Subject: Re: CIMESP-Results Fwd:
From: Morgan Sutherland (firstname.lastname@example.org)
Date: Sat Nov 05 2005 - 16:58:30 EST
Could it not be that you simply find a surprise every time you hear the piece?
Regardless, yes, I think it's over simplified, but by adding some
dimensions it makes sense:
You may have had plenty of "surprises" upon first listen. Listening to
it now, those surprises are replaced by nostalgia and deeper analysis.
Nobody (except Stockhausen) ONLY likes music with no predictable
elements. Perhaps it changed from an "unpredictable" piece to a
"predictable" piece over the course of your listening career.
And a clarification. Who said anything about "liking"? The theory
makes sense when "judging" upon first, second, third, and/or tenth
Bill kind of developed on what I was trying to say. Maybe the field is
not so focused on innovation anymore. Would you say the goal of modern
impressionist painters is innovation? (I don't know what i'm talking
On 11/4/05, Eliot Handelman <email@example.com> wrote:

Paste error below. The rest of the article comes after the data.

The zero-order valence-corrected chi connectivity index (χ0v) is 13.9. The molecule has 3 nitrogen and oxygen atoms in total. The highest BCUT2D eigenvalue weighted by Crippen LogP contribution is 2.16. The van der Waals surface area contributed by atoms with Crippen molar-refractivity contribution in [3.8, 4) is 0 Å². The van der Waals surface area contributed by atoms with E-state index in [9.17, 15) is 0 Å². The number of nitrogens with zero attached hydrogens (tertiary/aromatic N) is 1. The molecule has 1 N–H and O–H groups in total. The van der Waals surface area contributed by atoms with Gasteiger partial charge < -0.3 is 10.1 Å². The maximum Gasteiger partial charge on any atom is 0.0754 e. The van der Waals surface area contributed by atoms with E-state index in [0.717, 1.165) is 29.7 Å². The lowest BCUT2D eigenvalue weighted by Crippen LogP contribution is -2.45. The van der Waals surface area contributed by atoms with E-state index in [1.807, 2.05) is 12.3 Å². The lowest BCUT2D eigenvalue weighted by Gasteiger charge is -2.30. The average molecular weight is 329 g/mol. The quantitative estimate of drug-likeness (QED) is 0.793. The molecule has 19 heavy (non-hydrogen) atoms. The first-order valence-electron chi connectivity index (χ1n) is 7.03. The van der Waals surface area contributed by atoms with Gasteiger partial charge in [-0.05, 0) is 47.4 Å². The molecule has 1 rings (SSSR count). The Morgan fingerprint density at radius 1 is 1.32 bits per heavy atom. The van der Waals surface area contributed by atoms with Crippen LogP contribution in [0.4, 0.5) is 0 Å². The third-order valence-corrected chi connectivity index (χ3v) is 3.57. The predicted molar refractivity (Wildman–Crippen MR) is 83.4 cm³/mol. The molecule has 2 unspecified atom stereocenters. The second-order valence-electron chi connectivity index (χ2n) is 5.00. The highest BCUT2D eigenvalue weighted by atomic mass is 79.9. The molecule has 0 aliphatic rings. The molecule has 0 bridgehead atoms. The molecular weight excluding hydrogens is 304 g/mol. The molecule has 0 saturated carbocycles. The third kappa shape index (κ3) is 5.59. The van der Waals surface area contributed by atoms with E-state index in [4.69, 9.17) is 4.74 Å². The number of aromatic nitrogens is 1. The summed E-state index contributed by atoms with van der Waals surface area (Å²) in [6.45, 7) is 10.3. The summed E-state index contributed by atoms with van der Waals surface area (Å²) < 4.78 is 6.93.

> Morgan Sutherland wrote:
> >Yes, I once read an article about the balance between unpredictability
> >and predictability in a piece. Predictability gives the listener a
> >"reward" for guessing what comes next while unpredictability grants a
> >surprise. A "good" piece is categorized by a perfect balance suited
> >for the listener.
> Well, that's an old theory, but I think it's wrong. The problem is that
> we listen to
> pieces we like over and over again and still like them. I know the bach
> a- violin
> concerto pretty well -- I first heard it as a kid an it inspired me to
> take up the violin.
> I've done a ton of computer analysis of it and discovered many things
> about it. I just
> listened to it the other day and I felt "jeez -- this performance is way
> too fast." I still
> get a tremendous kick out of the piece.
> So the goodness can't be that I can predict what's happening or not,
> since I can actually predict
> everything that happens, assuming I've noticed it before. There must be a
> different explanation.
> We don't like things because there's any "balance of predict. etc" --
> there are 4 note tunes we like. There are
> certain chord progressions everybody seems to like because they sound
> dramtic and powerful. The qualities
> we like are clearly found at a very local level.
> Now I'm going to get on my anti-reductionistic horse, but I'd better
> sign off for now.
> -- eliot
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